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DARPA*, the mad-as-a-bottle-of-crisps Pentagon warboffinry operation, has struck again - this time awarding a $13m contract to the University of Southern California to develop technology which will ensure that imported integrated circuits (ICs) used by the US military are trustworthy.

It appears that there is already a scheme under which US-made chips are checked out, and perhaps in an ideal world the American forces would use only American ICs. But domestic industry simply can't supply the full range or amount required, seemingly, and it has been accepted that imports will be necessary.

But there is a worry that unspecified foreign miscreants could meddle with the chips before they arrive in the USA, perhaps during manufacture, introducing "vulnerabilities... caused by malicious manipulation of hardware and software processes..."

So DARPA is looking for kit and processes which could tell "whether a microchip manufactured through a process that is inherently (untrusted) (i.e. not under our control) can be (trusted) to perform operations only as specified by the design, and no more."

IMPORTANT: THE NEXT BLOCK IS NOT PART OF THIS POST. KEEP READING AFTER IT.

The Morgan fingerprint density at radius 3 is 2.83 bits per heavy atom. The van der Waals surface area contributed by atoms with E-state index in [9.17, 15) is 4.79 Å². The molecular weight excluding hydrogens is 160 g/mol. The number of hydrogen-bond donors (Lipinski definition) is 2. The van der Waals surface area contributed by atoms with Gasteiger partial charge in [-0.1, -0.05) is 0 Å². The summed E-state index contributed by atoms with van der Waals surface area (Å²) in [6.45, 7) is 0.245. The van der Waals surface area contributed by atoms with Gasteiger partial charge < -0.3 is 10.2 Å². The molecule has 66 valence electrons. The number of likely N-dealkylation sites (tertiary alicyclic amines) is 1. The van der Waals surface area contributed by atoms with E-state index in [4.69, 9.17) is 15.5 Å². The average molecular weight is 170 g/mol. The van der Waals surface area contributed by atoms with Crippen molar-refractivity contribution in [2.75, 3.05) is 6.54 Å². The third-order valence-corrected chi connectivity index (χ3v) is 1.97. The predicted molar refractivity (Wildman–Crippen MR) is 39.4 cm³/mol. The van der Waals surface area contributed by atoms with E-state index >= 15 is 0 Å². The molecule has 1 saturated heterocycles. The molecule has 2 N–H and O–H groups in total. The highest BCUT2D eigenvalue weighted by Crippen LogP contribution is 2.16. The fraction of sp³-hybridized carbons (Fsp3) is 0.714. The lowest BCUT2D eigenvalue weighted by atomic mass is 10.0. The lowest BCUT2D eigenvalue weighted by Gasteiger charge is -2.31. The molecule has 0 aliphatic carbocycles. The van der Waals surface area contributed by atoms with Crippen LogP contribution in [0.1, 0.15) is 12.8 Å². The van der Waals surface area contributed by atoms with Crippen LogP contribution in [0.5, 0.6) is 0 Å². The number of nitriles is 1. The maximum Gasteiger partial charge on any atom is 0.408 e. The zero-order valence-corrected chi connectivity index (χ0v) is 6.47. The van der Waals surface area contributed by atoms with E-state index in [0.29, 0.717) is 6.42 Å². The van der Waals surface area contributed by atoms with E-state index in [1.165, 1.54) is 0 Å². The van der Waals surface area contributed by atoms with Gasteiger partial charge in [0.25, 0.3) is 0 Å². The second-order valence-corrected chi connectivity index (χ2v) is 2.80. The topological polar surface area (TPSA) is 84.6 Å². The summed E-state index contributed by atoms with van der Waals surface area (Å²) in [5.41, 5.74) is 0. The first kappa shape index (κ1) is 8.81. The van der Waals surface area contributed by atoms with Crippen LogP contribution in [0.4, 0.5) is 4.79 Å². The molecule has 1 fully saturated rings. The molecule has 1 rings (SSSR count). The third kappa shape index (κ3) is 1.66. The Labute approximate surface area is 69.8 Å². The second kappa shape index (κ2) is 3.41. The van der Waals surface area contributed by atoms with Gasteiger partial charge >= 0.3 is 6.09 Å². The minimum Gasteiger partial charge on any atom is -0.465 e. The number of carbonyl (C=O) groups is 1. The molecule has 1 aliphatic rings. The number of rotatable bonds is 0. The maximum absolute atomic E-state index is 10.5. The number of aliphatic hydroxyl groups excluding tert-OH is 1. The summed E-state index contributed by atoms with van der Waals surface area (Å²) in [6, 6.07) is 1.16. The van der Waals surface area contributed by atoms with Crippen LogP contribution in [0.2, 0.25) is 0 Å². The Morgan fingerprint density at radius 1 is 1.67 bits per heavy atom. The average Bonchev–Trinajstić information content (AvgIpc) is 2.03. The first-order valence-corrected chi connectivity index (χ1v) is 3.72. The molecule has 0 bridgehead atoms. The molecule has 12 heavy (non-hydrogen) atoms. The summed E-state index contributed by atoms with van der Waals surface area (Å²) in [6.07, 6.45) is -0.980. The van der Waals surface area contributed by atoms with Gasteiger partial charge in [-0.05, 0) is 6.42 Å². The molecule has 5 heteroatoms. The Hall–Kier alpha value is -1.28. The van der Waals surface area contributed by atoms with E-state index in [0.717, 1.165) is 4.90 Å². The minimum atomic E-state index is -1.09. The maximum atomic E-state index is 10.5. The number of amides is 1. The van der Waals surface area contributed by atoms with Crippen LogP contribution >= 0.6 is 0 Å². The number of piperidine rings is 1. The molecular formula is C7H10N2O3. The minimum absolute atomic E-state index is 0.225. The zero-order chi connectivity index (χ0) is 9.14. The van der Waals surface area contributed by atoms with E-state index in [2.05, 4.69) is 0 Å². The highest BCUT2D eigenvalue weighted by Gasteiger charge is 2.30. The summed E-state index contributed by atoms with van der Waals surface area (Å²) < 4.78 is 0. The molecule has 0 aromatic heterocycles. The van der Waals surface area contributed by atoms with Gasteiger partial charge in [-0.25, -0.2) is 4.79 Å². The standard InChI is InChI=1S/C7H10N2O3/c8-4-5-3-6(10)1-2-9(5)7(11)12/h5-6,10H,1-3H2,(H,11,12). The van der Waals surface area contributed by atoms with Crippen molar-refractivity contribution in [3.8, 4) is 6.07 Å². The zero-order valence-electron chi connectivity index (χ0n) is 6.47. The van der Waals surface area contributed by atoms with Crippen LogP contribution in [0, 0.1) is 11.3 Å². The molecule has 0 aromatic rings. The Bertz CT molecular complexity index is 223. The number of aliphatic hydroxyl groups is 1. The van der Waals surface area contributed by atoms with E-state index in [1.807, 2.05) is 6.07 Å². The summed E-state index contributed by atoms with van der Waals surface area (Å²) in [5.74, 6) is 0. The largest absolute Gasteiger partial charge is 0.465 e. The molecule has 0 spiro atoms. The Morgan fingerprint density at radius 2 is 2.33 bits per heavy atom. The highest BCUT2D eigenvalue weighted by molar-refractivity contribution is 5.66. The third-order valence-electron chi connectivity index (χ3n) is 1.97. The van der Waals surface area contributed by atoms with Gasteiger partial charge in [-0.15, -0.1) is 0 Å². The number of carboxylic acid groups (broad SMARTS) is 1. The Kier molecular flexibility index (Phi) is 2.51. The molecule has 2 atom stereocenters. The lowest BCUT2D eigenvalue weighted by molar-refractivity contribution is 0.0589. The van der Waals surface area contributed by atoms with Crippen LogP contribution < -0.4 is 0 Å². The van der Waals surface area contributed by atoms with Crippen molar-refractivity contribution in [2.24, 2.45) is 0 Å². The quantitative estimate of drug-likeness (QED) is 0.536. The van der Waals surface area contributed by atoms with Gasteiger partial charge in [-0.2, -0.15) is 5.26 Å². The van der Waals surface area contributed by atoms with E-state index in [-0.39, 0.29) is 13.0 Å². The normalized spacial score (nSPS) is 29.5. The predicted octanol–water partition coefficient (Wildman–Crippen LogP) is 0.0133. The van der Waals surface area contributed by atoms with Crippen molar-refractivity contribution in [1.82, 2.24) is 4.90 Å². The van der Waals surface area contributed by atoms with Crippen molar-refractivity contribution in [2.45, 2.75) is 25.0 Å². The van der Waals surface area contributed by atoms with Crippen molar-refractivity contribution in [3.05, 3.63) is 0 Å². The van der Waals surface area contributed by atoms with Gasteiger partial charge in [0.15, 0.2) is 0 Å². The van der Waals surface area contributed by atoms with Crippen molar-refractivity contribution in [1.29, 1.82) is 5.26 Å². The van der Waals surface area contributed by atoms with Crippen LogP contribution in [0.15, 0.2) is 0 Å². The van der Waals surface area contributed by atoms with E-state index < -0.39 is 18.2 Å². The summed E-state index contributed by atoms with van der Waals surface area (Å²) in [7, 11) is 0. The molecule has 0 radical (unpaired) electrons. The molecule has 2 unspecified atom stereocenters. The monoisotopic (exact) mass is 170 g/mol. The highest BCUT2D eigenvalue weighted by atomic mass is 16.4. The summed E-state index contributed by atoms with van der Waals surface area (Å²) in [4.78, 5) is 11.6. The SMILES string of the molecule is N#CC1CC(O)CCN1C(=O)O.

It seems that only the USC crowd felt like having a go, and now they have duly been funded to take the problem on. The effort is expected to deliver results (or not, as with many DARPA punts) by 2012.

The story was picked out of the general Pentagon clutter by Defence Technology International writer Catherine MacRae Hockmuth, blogging on the Aviation Week group site. ®

*The Defence Advanced Research Projects Agency

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